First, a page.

BAGHDAD: Anti-government demonstrators in southern Iraq shut roads to two major ports and a key oil field Wednesday, port officials and AFP correspondents said, leading to a brief operational halt.
Correspondent in oil-rich Basra province saw protesters block access routes to the ports of Khor Al-Zubair and Umm Qasr, as well as Rumailah oil field.
Trucks waiting to load up goods from the ports could be seen waiting empty behind crowds of demonstrators.
Khor Al-Zubair is used for some heavy crude exports but also to import fuel products like benzene, while Umm Qasr is the main entry point for food and medicine into Iraq.
“Export and import activities have stopped because trucks cannot enter Khor Al-Zubair or Umm Qasr ports,” one official at Basra’s port authority said.
A second official later said the route to Khor Al-Zubair had been reopened but Umm Qasr remained shut.
Sit-ins have become a go-to tactic for Iraqis demonstrating against their government since early October.
Protesters have shut the road to Umm Qasr several times, causing a delay in offloading operations that on one occasion forced around a dozen ships to unload their cargo in another country.
Road closures have also impacted heavy crude from the Qayyarah field in northern Iraq from reaching Khor Al-Zubair since earlier this month.
The prime minister’s office has warned security forces “will not allow” protesters near key infrastructure, and riot police have forced roads open in deadly crackdowns.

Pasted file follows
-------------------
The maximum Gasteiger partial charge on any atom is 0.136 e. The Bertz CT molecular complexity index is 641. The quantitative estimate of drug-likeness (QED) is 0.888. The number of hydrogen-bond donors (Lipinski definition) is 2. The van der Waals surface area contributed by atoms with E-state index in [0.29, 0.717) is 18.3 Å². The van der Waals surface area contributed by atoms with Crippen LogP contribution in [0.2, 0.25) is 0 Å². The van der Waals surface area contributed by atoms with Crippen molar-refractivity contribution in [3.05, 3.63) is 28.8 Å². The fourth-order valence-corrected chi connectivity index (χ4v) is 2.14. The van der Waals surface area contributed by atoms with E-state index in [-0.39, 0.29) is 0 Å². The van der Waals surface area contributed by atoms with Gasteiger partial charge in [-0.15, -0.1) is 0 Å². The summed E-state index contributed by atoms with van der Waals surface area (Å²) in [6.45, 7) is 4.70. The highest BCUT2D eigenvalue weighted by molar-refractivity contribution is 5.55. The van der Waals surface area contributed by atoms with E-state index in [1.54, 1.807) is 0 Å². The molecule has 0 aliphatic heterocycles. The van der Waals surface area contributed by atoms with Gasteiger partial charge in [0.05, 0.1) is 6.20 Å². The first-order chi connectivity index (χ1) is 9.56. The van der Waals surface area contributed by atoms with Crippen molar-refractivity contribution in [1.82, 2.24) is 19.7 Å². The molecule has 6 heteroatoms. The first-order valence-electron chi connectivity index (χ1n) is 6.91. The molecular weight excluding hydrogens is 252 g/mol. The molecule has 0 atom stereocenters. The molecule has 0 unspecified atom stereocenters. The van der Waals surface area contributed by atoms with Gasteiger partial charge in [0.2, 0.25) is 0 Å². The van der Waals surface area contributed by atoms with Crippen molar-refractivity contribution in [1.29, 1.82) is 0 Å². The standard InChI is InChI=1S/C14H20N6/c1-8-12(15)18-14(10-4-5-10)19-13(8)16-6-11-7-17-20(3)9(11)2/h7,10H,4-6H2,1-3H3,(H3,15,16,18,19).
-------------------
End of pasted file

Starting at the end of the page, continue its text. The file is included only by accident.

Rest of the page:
More than 330 people have been killed since rallies erupted on October 1 in Baghdad and across the south.
In the capital’s main protest camp of Tahrir (Liberation) Square, thousands gathered Wednesday to express their ongoing frustration.
Top leaders and political parties have focused their efforts on hiring drives, more welfare and a new electoral law as immediate measures.
Parliament met late Tuesday to discuss a draft voting law that proposes downsizing the house from 329 seats to 251, shrinking districts and distributing votes according to a complex hybrid system.
But the United Nations mission in Iraq (UNAMI) said the draft law needed more work.
“The draft electoral legislation — currently under review by the Council of Representatives — requires improvements to meet public demands,” it said in an emailed statement on Wednesday.
UNAMI chief Jeanine Hennis-Plasschaert urged lawmakers to pass legislation that “will reflect the public appetite for a new and different way of conducting politics.”
Protesters have so far been unimpressed by the government’s proposals and large crowds — most of them students — turned out on Wednesday.
“Last night’s session serves their own interests, not those of the people,” said Younes, a 28-year-old protester.
Crowds have spilled over from Tahrir onto three main bridges that lead to the western bank of the Tigris, where key government buildings and embassies are based.
On Tuesday night, they tried to cross two of the bridges to reach the so-called Green Zone but security forces deployed on the bridges fired tear gas to keep them back, a security source told AFP.